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1 of 1 people found the following review helpful
5.0 out of 5 stars "Go Where the Power Takes You" Oct. 31 2012
By Ian Gordon Malcomson HALL OF FAME TOP 50 REVIEWER
Format:Hardcover
Talk about a man with a self-centered vision and the determination to make it happen! Lyndon Baines Johnson is one of those political characters whose ambition for political power in post-war America knew no limits. Pulling himself up, as he claimed, by the bootstraps from the humblest of beginnings to become America's thirty-fifth president is a story worth reading, especially when the author is the sharp-minded, analytical biographer, Robert Caro. His research allows him to address the critical question of how Johnson, a relatively obscure Texas congressman from Hill country, back in the forties, was able to make it all the way to the White House, with such enormous odds stacked against him. In this volume, Caro looks at the evolving world of this consummate politician as he took on a run for the presidency, the Kennedys, his southern base, historical change, and his own mortality and sense of destiny and came out a winner. What distills from this in-depth examination is a man who became skilled at manipulating, bullying, holding grudges, and adapting to circumstances beyond his immediate control. When compared with his arch-nemeses, the Kennedy brothers, in their pursuit of power, LBJ looks no better or worse. All three of these men were good apprentices in the trade of Machiavellian politics that encouraged its adherents to always use disarming tactics and strategies that would gain them short- and long-term advantage. Johnson, like Kennedy, knew how to charm and eat crow as the need arose. In effect, they needed each other to cement their place in history. As vice-president, Johnson reluctantly chose to become JFK's doormat in order to keep alive the notion that he could very well succeed him and create his own cherished legacy. Like in the other two earlier volumes, this one is loaded with anecdotal evidence that goes behind the scenes at conventions, private meetings, and cabinet sessions to get at the truth.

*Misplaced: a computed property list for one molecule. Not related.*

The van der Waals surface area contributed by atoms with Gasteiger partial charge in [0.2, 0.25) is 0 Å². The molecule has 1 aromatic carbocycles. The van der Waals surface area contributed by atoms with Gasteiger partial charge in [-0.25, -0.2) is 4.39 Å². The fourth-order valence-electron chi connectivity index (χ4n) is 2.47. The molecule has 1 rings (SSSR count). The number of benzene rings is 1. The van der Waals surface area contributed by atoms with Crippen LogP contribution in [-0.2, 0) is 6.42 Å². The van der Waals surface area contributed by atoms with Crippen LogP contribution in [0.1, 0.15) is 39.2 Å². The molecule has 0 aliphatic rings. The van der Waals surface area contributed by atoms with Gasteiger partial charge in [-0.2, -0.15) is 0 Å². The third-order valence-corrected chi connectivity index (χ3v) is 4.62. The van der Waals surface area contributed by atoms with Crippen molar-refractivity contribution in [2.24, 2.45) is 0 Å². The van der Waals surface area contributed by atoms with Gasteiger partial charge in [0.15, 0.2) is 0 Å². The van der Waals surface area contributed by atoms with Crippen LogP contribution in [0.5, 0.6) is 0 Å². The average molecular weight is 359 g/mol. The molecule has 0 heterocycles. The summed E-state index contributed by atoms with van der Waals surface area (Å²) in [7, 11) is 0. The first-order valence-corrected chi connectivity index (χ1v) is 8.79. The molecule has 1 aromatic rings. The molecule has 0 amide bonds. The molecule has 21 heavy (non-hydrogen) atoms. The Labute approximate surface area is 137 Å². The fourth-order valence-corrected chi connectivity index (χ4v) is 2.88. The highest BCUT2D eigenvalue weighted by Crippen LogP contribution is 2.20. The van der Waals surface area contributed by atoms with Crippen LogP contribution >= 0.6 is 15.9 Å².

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Infuriatingly drawn-out version of LBJ's political life. The facts (too many of them) are all-but-drowned in commas, ellipses, dashes and other impedimenta. LBJ was an important U.S. President, able to implement important programs advocated by his assassinated predecessor, the glamorous JFK, whose power to enact much of his agenda was blocked by a hostile congress.